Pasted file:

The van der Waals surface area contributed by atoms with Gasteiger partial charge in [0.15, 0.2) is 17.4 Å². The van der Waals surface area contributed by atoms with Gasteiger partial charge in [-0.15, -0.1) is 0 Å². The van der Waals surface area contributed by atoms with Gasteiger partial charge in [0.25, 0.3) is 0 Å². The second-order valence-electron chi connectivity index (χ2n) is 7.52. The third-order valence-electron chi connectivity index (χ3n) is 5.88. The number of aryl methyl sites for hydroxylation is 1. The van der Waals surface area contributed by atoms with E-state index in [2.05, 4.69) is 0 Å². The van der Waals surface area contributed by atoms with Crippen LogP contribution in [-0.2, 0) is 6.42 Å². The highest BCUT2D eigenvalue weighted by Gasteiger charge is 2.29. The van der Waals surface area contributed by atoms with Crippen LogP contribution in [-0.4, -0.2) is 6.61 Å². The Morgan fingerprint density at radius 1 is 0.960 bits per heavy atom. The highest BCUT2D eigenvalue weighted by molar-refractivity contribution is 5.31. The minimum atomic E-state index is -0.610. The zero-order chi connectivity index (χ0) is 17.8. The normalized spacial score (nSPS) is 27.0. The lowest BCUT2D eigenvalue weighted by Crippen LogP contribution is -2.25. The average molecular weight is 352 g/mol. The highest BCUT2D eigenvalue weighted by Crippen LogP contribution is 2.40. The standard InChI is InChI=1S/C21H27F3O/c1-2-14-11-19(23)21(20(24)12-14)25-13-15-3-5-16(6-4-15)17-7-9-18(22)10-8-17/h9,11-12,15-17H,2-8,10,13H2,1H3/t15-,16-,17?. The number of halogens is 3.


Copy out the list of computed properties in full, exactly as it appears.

The van der Waals surface area contributed by atoms with Gasteiger partial charge in [0.15, 0.2) is 17.4 Å². The van der Waals surface area contributed by atoms with Gasteiger partial charge in [-0.15, -0.1) is 0 Å². The van der Waals surface area contributed by atoms with Gasteiger partial charge in [0.25, 0.3) is 0 Å². The second-order valence-electron chi connectivity index (χ2n) is 7.52. The third-order valence-electron chi connectivity index (χ3n) is 5.88. The number of aryl methyl sites for hydroxylation is 1. The van der Waals surface area contributed by atoms with E-state index in [2.05, 4.69) is 0 Å². The van der Waals surface area contributed by atoms with Crippen LogP contribution in [-0.2, 0) is 6.42 Å². The highest BCUT2D eigenvalue weighted by Gasteiger charge is 2.29. The van der Waals surface area contributed by atoms with Crippen LogP contribution in [-0.4, -0.2) is 6.61 Å². The Morgan fingerprint density at radius 1 is 0.960 bits per heavy atom. The highest BCUT2D eigenvalue weighted by molar-refractivity contribution is 5.31. The minimum atomic E-state index is -0.610. The zero-order chi connectivity index (χ0) is 17.8. The normalized spacial score (nSPS) is 27.0. The lowest BCUT2D eigenvalue weighted by Crippen LogP contribution is -2.25. The average molecular weight is 352 g/mol. The highest BCUT2D eigenvalue weighted by Crippen LogP contribution is 2.40. The standard InChI is InChI=1S/C21H27F3O/c1-2-14-11-19(23)21(20(24)12-14)25-13-15-3-5-16(6-4-15)17-7-9-18(22)10-8-17/h9,11-12,15-17H,2-8,10,13H2,1H3/t15-,16-,17?. The number of halogens is 3.